‘No help is coming’, says farmer who lost 21 cows to bovine TB

A dairy farmer who had 21 cows slaughtered because of bovine TB has spoken of the devastation the disease is causing to farmers’ mental health and says she fears “no help is coming”.

Vale of Glamorgan farmer Abi Reader, who also chairs the NFU Cymru dairy committee, has posted a series of videos on her Twitter account (@AbiReader) detailing her TB story since testing a few weeks ago found that 21 of the 214 cows tested on her farm had the disease.

See also: Badger cull ‘exit strategy’ raises TB disease control fears

The cows that tested positive were removed from the herd on Tuesday (1 June). Sixteen were sent to the slaughterhouse and five were shot on the farm – two that were on antibiotics withdrawal and three that were heavily in-calf.

They had been due to give birth on 6, 9 and 13 June but were induced in an effort to save the calves.

Two healthy heifers were born, but the third calf died.

Ms Reader said politicians must take more responsibility and help the farming community in the fight to eradicate bovine TB.

“We are pulling every tool from the box, and they need to pull every tool from the box. I do genuinely believe in many cases that includes looking at the wildlife, no matter how controversial that is,” Ms Reader told Farmers Weekly.

“I am deeply disappointed that human health – that is, the health of our farmers – seems to be taking a back seat in all of this. No one seems interested. I feel like no help is coming and nobody cares.”

Abi Reader with the three pregnant cows

Abi Reader with the three in-calf cows © Abi Reader

Worries about isolated farmers

The dairy farmer said she worried about farmers on their own dealing with their herd going down.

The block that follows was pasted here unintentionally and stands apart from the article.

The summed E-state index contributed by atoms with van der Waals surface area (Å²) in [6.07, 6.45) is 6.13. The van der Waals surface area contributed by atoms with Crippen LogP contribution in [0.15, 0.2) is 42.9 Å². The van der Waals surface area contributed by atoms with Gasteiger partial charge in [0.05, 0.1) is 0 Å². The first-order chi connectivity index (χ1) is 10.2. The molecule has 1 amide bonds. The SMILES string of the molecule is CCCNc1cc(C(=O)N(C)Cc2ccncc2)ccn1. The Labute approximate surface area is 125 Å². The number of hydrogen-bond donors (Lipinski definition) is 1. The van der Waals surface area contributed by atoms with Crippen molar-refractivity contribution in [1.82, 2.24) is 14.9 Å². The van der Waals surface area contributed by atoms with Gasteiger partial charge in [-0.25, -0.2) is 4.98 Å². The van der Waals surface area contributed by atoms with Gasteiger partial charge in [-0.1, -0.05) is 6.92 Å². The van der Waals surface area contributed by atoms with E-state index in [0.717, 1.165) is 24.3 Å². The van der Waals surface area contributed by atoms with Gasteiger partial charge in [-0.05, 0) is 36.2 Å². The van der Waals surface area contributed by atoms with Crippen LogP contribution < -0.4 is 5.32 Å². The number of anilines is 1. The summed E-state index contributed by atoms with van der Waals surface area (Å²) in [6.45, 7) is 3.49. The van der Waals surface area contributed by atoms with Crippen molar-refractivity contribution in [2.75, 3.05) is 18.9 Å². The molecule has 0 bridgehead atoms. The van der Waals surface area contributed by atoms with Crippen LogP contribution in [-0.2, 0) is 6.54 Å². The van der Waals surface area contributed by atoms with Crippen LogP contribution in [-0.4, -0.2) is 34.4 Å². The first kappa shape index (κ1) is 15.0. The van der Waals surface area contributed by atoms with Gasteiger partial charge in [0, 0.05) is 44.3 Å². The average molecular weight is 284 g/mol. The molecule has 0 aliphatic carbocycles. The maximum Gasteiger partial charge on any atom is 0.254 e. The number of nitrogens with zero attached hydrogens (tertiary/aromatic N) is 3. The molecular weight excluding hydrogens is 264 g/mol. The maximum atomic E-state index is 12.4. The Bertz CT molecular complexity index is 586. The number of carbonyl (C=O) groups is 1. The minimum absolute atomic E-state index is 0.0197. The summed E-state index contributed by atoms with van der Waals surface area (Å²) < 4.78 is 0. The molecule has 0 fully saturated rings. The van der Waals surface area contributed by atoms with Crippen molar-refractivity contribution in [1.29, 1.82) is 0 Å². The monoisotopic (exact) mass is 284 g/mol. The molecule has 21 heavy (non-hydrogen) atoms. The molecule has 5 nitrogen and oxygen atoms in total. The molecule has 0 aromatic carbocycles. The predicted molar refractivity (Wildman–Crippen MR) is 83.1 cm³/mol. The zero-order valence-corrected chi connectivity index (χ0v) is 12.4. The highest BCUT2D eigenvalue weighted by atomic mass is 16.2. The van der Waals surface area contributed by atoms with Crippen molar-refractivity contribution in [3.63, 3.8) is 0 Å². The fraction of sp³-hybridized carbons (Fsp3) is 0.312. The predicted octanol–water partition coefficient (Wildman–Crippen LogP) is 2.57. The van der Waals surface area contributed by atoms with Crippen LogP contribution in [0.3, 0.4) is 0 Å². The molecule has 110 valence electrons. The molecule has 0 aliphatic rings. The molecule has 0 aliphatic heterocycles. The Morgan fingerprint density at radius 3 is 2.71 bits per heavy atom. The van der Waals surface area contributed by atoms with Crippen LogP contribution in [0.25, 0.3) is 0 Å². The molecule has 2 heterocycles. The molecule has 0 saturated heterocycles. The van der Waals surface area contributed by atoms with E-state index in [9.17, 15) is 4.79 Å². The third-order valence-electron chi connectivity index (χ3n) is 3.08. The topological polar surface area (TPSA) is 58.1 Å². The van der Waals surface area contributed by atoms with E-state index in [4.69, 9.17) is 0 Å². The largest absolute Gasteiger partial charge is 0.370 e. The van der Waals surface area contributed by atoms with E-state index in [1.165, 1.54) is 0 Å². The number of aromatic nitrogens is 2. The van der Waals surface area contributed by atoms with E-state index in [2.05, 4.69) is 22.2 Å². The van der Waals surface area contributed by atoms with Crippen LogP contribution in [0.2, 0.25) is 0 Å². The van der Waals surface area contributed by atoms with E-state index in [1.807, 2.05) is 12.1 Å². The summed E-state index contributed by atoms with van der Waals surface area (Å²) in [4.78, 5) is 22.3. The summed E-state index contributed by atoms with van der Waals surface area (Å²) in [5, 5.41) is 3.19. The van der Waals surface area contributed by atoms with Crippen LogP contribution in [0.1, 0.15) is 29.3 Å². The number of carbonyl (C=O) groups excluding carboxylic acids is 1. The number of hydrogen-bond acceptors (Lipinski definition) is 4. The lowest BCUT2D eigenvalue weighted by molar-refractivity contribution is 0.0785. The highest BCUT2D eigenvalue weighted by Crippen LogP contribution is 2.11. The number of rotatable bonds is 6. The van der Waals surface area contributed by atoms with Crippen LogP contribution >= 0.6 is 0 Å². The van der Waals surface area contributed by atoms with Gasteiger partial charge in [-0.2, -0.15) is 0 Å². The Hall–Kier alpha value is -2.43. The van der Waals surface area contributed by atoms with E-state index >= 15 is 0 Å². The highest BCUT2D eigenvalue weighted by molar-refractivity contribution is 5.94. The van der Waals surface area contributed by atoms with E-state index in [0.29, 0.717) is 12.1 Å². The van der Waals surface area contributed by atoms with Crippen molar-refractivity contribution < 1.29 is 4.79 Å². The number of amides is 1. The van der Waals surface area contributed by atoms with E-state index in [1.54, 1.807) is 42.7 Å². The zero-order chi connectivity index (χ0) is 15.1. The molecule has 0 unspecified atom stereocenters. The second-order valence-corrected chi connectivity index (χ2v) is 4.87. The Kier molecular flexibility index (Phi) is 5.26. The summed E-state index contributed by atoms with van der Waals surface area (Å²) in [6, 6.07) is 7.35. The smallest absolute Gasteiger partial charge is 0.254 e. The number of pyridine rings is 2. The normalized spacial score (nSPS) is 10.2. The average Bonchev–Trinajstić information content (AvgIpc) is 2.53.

“I only coped because people were there to catch me when I fell. What happens to those who are a one-man band? My team and South Wales Farm Vets went above and beyond.”

Ms Reader runs a closed herd and said she was hopeful replacements would not have to be bought in.

“We are making sure we have lots of sexed semen coming through the system and have had in-depth conversations with our AI rep.”

Wales’ chief vet Christianne Glossop has said the key area being worked on for the next five years in the country’s bovine TB strategy is a cattle vaccine and associated Differentiating Infected from Vaccinated Animals (Diva) test.

Defra has announced that field trials for this approach are expected to start in June in England and Wales. If successful, the government hopes the project will deliver a deployable cattle TB vaccine and Diva test by 2025. 

A Welsh government spokesperson said: “Losing any cattle is extremely distressing, but particularly so when pregnant, and we fully sympathise with the farm concerned.

“Bovine TB is an infectious disease, and failing to remove all infected animals from a herd can prolong TB breakdowns and potentially pose a risk to other cattle and other cattle herds.

“It is a priority of our comprehensive TB eradication programme to find and remove infected cattle from herds before they have the chance to infect others, while doing all we do can to save unborn calves as described in this case.”